How many web sites want to display detailed information (date, author etc) about the content or offer the ability to print or email it? Not many corporate brochure web sites that is for certain. But have you ever counted how many check boxes you need to tick to achieve that? Let us keep it simple and have two options. Display details on and display details off. Keep the fine tuning to the hidden advanced section for the 1%.
Just three clicks
For years people have said your content should never be more than three clicks away. The same should be true for any task you want to perform on the site. If you make the 99% think about what button they should press and what options they should tick then you’ve developed it wrong. All those advanced options are for you and me. We are the 1%.
We tell everyone to make sure they have backups of their web site. But if we really want the 99% to do that then it should be a one click process. Click on Backup Now. Wait for the backup to take place and confirm where you want the backup to be saved. Only the 1% will ever need something more than that. For the 99% we have to hide those options.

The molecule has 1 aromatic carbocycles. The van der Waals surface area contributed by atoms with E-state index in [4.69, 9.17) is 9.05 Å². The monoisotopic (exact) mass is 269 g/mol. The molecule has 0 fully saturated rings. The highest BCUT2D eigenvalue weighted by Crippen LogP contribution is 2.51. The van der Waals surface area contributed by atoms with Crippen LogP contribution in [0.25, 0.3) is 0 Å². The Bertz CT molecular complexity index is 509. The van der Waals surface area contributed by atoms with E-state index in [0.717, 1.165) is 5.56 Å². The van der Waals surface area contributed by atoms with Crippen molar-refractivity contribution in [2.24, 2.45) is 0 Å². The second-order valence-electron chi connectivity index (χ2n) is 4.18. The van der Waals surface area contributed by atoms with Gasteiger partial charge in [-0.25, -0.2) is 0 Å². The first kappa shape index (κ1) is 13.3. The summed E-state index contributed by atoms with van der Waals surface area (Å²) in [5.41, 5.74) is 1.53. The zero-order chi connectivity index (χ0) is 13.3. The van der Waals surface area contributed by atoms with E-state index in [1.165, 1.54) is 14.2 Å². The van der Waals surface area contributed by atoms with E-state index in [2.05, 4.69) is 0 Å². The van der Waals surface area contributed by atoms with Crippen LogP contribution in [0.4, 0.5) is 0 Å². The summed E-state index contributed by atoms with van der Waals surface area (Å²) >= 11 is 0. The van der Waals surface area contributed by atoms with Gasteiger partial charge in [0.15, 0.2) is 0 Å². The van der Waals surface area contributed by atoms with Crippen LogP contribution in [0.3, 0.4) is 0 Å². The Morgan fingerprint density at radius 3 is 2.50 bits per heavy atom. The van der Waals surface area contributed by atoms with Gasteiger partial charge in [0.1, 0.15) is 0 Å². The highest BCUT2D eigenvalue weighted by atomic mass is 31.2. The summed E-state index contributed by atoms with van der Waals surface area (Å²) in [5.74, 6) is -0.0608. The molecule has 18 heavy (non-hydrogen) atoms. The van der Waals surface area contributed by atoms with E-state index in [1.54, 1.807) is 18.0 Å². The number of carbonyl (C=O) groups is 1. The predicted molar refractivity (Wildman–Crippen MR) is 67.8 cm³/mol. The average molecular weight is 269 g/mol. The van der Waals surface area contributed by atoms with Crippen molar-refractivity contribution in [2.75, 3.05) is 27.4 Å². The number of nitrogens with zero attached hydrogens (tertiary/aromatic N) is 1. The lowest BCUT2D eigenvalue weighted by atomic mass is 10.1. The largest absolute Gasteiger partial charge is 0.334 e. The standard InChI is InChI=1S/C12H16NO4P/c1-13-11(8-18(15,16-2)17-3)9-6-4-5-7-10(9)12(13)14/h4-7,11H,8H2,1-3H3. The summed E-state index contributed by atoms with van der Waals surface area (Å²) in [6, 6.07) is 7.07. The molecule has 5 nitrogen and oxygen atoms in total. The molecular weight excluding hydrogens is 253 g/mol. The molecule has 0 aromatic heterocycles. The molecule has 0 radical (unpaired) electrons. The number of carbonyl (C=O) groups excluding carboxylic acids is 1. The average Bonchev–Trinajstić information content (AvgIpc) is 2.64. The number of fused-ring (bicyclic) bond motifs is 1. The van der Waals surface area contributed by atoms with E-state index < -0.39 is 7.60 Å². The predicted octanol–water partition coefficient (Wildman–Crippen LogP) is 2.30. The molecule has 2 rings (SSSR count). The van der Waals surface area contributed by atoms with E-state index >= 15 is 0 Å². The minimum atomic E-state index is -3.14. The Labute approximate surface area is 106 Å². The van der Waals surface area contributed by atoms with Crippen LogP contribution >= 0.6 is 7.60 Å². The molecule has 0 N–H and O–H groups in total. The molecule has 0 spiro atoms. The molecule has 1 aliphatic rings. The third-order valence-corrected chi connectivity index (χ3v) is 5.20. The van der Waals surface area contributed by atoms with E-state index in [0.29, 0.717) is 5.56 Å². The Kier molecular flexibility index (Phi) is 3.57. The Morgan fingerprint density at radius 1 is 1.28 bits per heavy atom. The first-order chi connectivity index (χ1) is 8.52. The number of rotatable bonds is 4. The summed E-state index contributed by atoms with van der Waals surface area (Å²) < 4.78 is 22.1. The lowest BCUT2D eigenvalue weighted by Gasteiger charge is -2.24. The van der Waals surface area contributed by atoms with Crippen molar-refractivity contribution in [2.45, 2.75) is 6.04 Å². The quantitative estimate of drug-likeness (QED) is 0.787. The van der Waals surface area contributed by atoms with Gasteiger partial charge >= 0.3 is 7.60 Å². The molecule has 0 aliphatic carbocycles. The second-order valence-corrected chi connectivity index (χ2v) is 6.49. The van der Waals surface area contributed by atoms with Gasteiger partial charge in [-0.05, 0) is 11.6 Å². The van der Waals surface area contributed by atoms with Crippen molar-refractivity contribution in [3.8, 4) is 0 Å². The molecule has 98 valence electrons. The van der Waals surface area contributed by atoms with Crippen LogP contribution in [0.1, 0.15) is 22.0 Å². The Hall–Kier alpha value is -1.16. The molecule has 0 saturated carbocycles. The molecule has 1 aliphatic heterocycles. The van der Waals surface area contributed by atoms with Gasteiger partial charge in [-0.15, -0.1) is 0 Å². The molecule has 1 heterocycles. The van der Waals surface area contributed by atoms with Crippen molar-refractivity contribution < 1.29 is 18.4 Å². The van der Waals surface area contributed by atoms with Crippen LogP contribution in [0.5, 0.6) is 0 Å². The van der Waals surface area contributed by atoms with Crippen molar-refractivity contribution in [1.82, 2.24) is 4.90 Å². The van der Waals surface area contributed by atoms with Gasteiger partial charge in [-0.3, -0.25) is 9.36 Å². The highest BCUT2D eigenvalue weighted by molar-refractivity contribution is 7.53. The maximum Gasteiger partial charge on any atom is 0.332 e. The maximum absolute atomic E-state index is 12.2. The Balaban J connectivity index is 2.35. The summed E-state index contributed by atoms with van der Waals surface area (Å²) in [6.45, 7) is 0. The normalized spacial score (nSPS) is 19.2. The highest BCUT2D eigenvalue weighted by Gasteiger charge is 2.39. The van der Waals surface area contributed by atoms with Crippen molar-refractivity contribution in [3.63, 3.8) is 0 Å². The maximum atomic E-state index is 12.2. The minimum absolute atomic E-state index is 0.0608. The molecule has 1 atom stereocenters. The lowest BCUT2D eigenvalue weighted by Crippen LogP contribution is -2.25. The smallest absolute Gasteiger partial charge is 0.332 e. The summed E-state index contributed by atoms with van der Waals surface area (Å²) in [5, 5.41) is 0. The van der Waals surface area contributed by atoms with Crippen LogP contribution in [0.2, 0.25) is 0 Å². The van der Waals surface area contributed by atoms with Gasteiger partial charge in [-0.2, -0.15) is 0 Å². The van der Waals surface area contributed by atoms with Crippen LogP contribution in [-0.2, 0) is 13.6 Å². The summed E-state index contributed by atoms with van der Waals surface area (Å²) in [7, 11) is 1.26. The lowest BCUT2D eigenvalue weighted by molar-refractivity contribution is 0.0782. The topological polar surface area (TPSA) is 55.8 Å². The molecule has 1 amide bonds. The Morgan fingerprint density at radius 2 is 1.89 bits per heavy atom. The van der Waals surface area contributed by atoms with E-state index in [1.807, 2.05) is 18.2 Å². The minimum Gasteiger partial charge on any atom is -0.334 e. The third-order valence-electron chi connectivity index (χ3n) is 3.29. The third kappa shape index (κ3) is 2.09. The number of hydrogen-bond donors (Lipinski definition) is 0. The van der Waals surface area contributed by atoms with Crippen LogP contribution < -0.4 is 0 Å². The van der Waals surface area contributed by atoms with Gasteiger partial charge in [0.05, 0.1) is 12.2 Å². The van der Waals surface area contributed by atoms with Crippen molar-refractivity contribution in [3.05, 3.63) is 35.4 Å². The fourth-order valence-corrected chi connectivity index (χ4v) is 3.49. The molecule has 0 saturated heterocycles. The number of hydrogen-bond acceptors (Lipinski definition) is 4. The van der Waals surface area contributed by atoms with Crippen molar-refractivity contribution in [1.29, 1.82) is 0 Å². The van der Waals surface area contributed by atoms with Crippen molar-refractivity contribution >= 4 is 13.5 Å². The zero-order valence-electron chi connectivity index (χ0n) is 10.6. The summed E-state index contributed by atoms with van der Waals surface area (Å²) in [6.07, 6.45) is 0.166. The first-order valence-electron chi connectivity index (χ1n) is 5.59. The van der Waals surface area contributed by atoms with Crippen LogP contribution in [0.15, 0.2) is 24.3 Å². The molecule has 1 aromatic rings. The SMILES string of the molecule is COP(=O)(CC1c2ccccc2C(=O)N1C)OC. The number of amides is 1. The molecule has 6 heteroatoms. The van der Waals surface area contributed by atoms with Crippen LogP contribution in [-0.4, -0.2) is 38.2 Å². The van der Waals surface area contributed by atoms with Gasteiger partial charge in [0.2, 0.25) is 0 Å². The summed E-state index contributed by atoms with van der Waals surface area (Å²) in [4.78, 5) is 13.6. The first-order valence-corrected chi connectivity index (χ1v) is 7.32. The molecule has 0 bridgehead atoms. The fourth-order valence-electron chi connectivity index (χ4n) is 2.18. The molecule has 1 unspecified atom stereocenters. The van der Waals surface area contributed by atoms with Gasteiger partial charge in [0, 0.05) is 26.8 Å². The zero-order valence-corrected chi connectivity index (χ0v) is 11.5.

What do you want to do today?
If on the rare occasion that you decide to update your web site and you actually log in to the admin interface do you really want to have the screen filled with “update me now” messages.
Do you really want to be spending the next 30 minutes doing updates? Not even the most ardent fan of Windows will say yes to that when all you wanted to do was to correct a small typo that should take you under a minute.
Wait, is Brian saying we shouldn’t tell people about updates, surely not. That’s exactly what I am saying.
Updates should take place silently in the background and pushed to the web site as and when needed. Not just urgent security updates but all updates.
But didn’t you say automatic updates were bad?
Yes I did but I fell into the trap of thinking I was part of the 99%. I am not and neither are you. We are the 1%.
This requires a change in mindset
When was the last time you had to set an option in your browser or word processor just to get it to work? Never! Why - because the defaults are sensible and work for the 99%